by Peter Mutai
NAIROBI, Aug. 24 (Xinhua) -- The Mbita causeway that provides a strategic linkage between communities living in Rusinga Island in Western Kenya has stood out as an architectural wonder for decades.
It was constructed in the early 1980s to link Rusinga Island to the mainland and facilitate movement of people, goods and services.
However, its construction was carried out without adequate consultations with environmentalist and marine experts who over the years have blamed it for the dwindling stock of fish in the Winam Gulf located at the heart of Lake Victoria.
A recent interview conducted by Xinhua along the lake revealed that fish stock is fast increasing in the Gulf since the removal of the causeway two months ago.
"The black water current is freely flowing towards the gulf for the first time in many years," said Gideon Nyaidho, a fishery Assistant with the Department of Fisheries in charge of East Karachuonyo.
He noted the water within the Gulf is currently hot and lots of fish are migrating to the side to hatch, a development that is new to the fisheries fraternity.
In the early 1990s, researchers at the Lake Victoria Environment Management Program (LVEMP) and Kenya Marine and Fisheries Research Institute (KEMFRI) did a study that found that the causeway has poor water quality, blockage of fish migration and interference with breeding patterns.
Political leaders too blamed the existence of the causeway to the miseries that the fisher folk aced in carrying out their trade.
Overtime, scientists have piled pressure on the government to remove the causeway, which they claimed blocked the free flow of water across the lake, resulting in the near-death of one side of Winam Gulf.
As the flow of water remained blocked, the Gulf developed into a fertile breeding ground for the dreaded invasive water hyacinth that has been choking a huge swathe of Lake Victoria for two decades.
The government yielded to pressure and a demolition exercise commenced in earnest four years ago and has yielded a new fly-over bridge that allows water to pass under it freely towards the Gulf.
Nyaidho noted that the Gulf has since reclaimed its hatching ground prowess, a position it held since the early 1950s going by the latest activities along the beaches on the side of the lake.
"We have to intensify surveillance to help protect the region from unscrupulous fishermen by ensuring that only fishermen who are using recommended gears fish in the area," Nyaidho noted.
He told communities along the Gulf to be on the look out to ensure that fishermen use the rightgears and fish at specified period of time.
James Kingi, a fisherman along Siala beach, confirmed that fishing activity has started improving by the size of fish that are being caught.
Kingi who has been fishing for the past 20 years said that the current development is indeed good news to them as the fish on the Gulf side almost got finished due to poor re-stocking from the southern side of the lake.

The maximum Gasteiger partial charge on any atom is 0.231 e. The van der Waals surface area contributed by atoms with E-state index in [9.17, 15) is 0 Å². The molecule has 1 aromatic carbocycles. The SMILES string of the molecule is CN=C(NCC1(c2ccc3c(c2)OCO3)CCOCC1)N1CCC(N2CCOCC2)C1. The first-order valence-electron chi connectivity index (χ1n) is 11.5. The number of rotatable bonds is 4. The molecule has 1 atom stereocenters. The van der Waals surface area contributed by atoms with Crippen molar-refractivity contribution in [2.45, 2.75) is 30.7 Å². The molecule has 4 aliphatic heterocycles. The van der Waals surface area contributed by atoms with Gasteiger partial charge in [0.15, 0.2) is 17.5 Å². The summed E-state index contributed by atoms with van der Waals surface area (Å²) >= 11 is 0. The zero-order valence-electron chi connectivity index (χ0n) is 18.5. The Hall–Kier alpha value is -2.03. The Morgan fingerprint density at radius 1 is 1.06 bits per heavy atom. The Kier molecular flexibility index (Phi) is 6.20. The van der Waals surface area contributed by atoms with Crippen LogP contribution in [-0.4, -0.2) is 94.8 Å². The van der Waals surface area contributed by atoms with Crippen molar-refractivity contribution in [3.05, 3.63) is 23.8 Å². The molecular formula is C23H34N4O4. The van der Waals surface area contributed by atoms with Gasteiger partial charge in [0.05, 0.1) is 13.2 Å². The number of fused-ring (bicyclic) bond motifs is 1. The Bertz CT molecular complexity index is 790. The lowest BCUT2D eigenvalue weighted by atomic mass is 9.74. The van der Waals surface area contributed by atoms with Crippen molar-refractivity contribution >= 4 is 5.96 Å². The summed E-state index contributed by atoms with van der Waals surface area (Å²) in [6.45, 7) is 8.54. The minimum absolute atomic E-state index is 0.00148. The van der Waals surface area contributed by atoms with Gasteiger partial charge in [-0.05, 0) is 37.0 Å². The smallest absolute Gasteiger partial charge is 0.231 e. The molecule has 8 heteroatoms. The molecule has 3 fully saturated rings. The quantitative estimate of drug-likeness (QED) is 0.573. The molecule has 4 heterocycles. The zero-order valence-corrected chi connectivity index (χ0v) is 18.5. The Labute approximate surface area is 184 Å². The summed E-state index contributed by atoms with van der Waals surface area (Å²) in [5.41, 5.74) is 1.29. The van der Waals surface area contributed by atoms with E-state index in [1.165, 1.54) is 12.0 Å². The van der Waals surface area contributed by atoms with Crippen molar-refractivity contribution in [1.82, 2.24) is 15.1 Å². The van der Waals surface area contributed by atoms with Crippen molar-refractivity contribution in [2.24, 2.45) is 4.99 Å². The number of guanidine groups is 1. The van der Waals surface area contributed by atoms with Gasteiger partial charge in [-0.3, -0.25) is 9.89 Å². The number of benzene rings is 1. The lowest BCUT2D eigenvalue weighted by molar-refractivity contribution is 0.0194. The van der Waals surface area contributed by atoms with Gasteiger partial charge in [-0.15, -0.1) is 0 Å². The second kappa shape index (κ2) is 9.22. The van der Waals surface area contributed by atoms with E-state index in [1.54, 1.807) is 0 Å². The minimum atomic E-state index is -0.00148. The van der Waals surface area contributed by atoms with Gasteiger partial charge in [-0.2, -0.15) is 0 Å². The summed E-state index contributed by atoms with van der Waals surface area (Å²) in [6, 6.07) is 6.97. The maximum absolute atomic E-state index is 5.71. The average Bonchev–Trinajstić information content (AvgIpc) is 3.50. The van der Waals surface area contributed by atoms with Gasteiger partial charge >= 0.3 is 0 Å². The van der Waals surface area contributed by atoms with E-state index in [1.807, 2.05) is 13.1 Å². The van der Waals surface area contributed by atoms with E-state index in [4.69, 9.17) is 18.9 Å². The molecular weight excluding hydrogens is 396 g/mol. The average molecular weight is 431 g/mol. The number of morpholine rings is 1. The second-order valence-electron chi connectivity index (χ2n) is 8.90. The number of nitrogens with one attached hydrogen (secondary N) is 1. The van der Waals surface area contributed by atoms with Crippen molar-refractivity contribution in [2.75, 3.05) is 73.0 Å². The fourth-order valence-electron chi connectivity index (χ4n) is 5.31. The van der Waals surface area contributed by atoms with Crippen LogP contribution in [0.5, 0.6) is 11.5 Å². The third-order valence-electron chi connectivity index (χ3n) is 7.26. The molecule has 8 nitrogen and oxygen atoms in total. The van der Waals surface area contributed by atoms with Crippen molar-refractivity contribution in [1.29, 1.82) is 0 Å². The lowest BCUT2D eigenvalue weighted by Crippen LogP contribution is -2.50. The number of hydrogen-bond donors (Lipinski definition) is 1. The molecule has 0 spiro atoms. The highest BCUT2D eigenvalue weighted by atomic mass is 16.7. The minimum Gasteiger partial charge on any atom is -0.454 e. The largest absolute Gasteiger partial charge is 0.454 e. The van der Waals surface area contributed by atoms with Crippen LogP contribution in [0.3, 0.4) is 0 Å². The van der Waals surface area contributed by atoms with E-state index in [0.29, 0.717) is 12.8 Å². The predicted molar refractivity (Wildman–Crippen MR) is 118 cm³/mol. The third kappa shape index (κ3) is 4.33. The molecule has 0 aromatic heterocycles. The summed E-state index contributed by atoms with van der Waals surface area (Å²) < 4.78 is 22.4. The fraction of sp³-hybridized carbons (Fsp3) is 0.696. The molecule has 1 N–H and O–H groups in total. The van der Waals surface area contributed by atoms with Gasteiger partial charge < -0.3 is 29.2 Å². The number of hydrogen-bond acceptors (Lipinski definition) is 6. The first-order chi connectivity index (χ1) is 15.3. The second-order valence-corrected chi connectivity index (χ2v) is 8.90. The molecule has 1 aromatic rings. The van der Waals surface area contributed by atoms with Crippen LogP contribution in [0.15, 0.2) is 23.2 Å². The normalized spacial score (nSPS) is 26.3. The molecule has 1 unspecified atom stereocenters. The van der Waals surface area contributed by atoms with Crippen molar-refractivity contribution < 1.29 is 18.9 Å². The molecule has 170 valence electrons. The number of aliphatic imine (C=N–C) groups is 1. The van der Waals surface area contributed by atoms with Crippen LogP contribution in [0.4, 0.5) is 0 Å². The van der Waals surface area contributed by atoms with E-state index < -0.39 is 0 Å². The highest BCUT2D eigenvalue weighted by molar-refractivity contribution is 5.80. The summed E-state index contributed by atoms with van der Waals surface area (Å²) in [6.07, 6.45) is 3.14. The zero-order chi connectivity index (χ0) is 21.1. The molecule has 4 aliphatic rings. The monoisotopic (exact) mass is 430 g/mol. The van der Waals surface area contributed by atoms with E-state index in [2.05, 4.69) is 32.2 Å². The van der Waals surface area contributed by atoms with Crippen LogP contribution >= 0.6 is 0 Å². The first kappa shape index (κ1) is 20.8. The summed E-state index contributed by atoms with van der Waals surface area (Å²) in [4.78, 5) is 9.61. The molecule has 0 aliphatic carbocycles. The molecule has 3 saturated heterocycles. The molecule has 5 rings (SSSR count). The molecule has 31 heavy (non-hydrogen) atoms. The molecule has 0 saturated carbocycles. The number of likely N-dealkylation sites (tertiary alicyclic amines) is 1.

Fredrick Juma, a Fishery Assistant in West Karachuonyo, observed that the riverine fish species were eliminated as there was no access to the deep waters.
He added that as rivers empty their contents, sometimes raw sewerage wastes from towns and agricultural plantations, the water became shallow and toxic to marine life.
"The Causeway permanently blocked a secondary connection between Rusinga Channel and the offshore waters of Lake Victoria towards the gulf, hence poor stocking of fish on the side," he added.
An environmentalist with Friends of Lake Victoria (OSIENALA), an environmental watchdog within the lake, Peter Mireri, noted that the channel which is 250 meters in length and over 10 meters in depth was blocked by the causeway, hence reducing the lake's cleansing capacity.
He said that fishing activity had reduced on the side due to lack of flushing and exchange of water between the two shores.
"I welcome the demolition and the construction of the new bridge as a good gesture for the fisherfolk and the ecosystem of the lake," Mireri added.
Mireri revealed that despite destroying fish breeding grounds, the Mbita channel also had hampered shipping trade within the gulf.
According to Nyaidho, even though the channel had been a stumbling block to the fishing industry in the region, water hyacinth has equally caused headache to fishers.
But he said that the introduction of beetles is immensely contributing to the demise of the weed since the blanket-thick weed that has been eaten by the insects are fast sinking, hence paving way for hippo grass that attracts fish to grow with ease.
"The rotting hyacinth is creating some black mud that is today home to mud fish and cat fish, popular delicacies with the locals," he added.
He however noted that daily catch of tilapia and Nile perch has dropped drastically due to the high demand of the two species.
"With the construction of the fly over bridge and proper patrol of the lake, I can see fishing activity booming once again as was the case in the 60s and 70s," Nyaidho added.
The 200-meter bridge that links Rusinga Island and Mbita mainland in Suba District Western Kenya, commissioned two months ago, was built at a cost of about 10.5 million dollars.